Conservatives and guns seem to go together. For instance: photographs of right-wing politicians holding combat weapons at gun shows (Derek Fildebrandt, Rob Anders) and blasting away at firing ranges (Kellie Leitch, Rona Ambrose). My favourite is a pic of Stephen Harper in the Arctic, firing a military rifle from the prone position. He looks just like a soldier—one who has tripped and fallen on top of his rifle and hurt himself.
In 2015 one of the last things Harper’s Conservatives did was pass Bill C-42, the Common Sense Firearms Licensing Act, which gave cabinet, not police, the authority to classify firearms. Stephen Blaney, Public Safety Minister, an expert in energy efficiency and water purification, praised the change by saying that none of us wants “unelected bureaucrats” making these decisions. Harper used his Bill C-42 powers to reverse the RCMP’s prohibition on two European combat rifles that look like something Rambo would fire one-handed while dropping into the jungle.
What Harper was doing with Bill C-42 was ensuring that guns would be an election issue in 2015 and that his party would own the pro-gun position. This forced Liberal leader Justin Trudeau to make counter-promises, including pledging to shift gun classification back out of government hands and into RCMP ones. He also said he would repopulate the Firearms Advisory Committee. Harper’s gun advisers were “experts” (manufacturers, hunters—people who enjoy guns, in other words). Trudeau promised to replace them with health experts and law enforcers. The difference was between people who think guns are fun and people who think they kill and maim. So the table was set, and whammo! The ungunned Liberals blew the Conservatives away.
If someone runs at me with the same gun I saw on the news, I’m not going to stop him and ask, “Say, mister, is that the automatic AR-15 or the semi-automatic?”
“Blast” ahead to the Conservative leadership contest of 2017. Forget for now who won and lost and why; let’s look at the candidates’ gun control positions. The Canadian Sports Shooting Association made sure we knew where each stood by interviewing them and putting the replies online.
All leadership candidates praised the law-abiding Canadian gun owner. Deepak Obhrai seemed to be washing his hands of the issue when he said he had no gun, just a camera. But then he praised former Conservative MP Garry Breitkreuz, who is perhaps best known for telling a school audience that all Canadians should be armed, especially girls. The other candidates gushed and fawned about growing up with guns. They had wonderful memories of coming of age in a bird blind or blowing apart small animals. Several called gun-owning “Canadian heritage.” Maxime Bernier went all in. He said when he is PM, “firearms owners won’t have to worry anymore.” But what about the rest of us?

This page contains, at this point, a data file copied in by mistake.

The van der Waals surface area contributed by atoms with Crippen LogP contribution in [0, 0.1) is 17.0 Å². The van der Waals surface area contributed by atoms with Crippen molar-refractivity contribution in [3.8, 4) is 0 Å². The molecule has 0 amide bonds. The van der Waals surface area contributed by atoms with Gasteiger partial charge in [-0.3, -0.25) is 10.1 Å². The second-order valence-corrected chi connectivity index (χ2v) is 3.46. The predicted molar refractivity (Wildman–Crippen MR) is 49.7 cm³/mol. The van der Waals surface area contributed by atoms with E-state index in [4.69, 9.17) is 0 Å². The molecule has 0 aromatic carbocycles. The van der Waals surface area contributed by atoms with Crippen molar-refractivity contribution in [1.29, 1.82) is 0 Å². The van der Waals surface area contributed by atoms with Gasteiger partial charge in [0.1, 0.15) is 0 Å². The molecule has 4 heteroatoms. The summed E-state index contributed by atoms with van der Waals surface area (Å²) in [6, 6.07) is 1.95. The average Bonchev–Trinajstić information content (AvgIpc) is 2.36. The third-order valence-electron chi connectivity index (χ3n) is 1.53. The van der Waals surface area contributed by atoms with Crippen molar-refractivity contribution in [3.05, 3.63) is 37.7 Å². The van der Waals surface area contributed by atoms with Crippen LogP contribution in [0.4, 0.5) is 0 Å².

Some of what the candidates said was in a language understood mainly by gun enthusiasts. They spoke of AR-15s, magazine size, the trouble with classifying by appearance. All of this refers to assault weapons. The AR-15 was developed for the Vietnam War as a fully automatic rifle, meaning that when you hold down the trigger, the bullets keep flying until the magazine is empty. In the US, the AR-15 is called “America’s rifle.”
The AR-15 is also the weapon of choice for US mass murderers. Orlando night club, San Bernardino, Sandy Hook Elementary, Aurora Theatre—all of the victims of these massacres were killed with AR-15s or spinoffs of same.
Canada doesn’t prohibit the AR-15 but restricts it. If an AR-15 is semi-automatic (one bullet per trigger pull) with a five-round magazine, it can be registered in Canada in the restricted category. Many who desire unrestricted access to the AR-15 in Canada want it in its automatic (machine gun) form.
There’s also the fact the AR-15 semiautomatic looks the same as the automatic. Unlike Bernier and other Conservatives, I think appearance, in guns, does matter. If someone runs at me with the same (apparent) weapon as I saw on the news relating to a massacre of civilians, I’m not going to stop him and ask, “Say, mister, is that the automatic AR-15 or the semi-automatic?” I might have already dropped dead of fright.
Obviously the new Conservatives see the pro-gun stance as a vote getter. They still believe “there’s gold in them thar gun lovers.” But is there? The last federal election had 25.6 million registered voters, 17.5 million of whom voted. Meanwhile, two million guns are registered in Canada. Since gun-owning is a progressive hobby, like petting, and because of collectors (who may own a hundred), the number of guns might equate to something like 500,000 gun owners. Then you have to subtract the children. Twelve-year-olds in Canada can hold a registration for a firearm. I’m not kidding.
So, all I can say is the Conservatives should go for it. Go after those gun-toter voters, boys and girls. Slap leather!
Fred Stenson’s most recent novel is Who By Fire (Doubleday).Other books include The Trade, Lightning and The Great Karoo.